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Autistic child biting and pinching

Discussion in 'Special educational needs' started by Oopse, May 11, 2011.

  1. Can anyone give me any advice on how to cope with a Year 1 autistic boy in mainstream who has started pinching and biting? He has HLN2 and is fully supported 1:1 with AEN funding. We work with a key learning centre school who send an advisor in every two weeks. Autism Outreach don't have anything to offer as the KLC teacher works in a school with an autistic unit and AO aren't as up-to-speed with best practice (their opinion). We are close to having to say we can no longer meet this child's needs. He is statemented and it is possible that his parents will insist that he stays with us, despite our recommendation. To relieve his 1:1 worker, we have to rotate other TAs who also have 1:1 responsiblity. We have tried everything we can think of but the three TAs involved are starting to say they have had enough - they don't come to work to be bitten, pinched and grabbed (more often inappropriately). I agree but what can I do? The child reacts so fast, staff have no warning of when he is going to strike. He has had to be removed from the corridor at busy times as he is lashing out at other children. I just don't know what to try next. We don't have enough Ed Psych hours left so that route is cut off. Help???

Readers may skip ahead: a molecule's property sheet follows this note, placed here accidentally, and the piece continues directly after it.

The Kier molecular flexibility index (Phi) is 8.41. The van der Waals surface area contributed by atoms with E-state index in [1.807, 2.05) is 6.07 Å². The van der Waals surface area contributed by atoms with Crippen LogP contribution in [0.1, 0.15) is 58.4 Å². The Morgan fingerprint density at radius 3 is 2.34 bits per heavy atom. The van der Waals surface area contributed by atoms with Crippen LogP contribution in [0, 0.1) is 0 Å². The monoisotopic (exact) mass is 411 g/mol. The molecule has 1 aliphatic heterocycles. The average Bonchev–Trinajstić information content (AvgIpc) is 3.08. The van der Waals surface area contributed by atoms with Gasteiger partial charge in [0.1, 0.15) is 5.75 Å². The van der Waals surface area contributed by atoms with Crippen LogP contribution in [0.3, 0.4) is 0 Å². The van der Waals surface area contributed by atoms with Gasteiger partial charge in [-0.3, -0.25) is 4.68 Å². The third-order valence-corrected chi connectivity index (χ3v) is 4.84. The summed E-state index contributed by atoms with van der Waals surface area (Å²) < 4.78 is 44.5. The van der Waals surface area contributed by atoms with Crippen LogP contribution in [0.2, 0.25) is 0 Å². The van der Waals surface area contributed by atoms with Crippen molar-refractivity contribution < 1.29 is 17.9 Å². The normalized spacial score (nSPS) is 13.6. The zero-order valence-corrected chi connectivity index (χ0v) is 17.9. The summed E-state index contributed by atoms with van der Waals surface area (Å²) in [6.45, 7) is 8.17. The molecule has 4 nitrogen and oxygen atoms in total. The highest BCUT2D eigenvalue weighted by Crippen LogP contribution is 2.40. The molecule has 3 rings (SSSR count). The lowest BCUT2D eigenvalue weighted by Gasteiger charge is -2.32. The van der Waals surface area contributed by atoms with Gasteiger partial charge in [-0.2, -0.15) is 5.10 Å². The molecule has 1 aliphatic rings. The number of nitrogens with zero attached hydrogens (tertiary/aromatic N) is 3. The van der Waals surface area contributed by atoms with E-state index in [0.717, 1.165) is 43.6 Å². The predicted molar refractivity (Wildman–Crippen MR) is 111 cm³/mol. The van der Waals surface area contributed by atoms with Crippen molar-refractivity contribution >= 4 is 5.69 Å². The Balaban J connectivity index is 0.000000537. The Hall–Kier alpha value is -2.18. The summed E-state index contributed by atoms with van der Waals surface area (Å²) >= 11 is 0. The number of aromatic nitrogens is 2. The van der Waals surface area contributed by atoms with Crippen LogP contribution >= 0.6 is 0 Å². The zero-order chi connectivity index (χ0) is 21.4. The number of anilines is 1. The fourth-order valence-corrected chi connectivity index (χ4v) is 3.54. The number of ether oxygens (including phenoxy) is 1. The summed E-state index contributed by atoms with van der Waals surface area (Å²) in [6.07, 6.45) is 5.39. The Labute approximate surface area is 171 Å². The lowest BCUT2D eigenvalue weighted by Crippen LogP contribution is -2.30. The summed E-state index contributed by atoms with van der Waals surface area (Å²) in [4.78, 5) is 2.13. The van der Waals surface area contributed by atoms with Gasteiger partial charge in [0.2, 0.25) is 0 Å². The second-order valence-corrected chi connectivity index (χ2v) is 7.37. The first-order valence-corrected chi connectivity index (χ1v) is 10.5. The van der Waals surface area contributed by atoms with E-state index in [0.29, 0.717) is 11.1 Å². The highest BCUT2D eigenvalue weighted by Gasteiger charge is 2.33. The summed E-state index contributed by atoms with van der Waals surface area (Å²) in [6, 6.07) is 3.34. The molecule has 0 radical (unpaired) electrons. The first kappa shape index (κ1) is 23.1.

2. I support an Autistic boy who has become increasingly aggressive this year, kicking, hitting and swearing, mainly. After advise from Autistic Advisory teacher I have made two large cards. 1. Yellow- has picture showing no swearing, shouting and spitting and a large arrow pointing to a bench outside classroom. Advice was to get involved in minimal conversation point to the card and place him on the bench, advise him he will be allowed to leave when he is calm. 2. is a red card same idea this shows all physical violence will not be tolerated- here there are 2 consequences, the bench and a note home to mum, which he hates.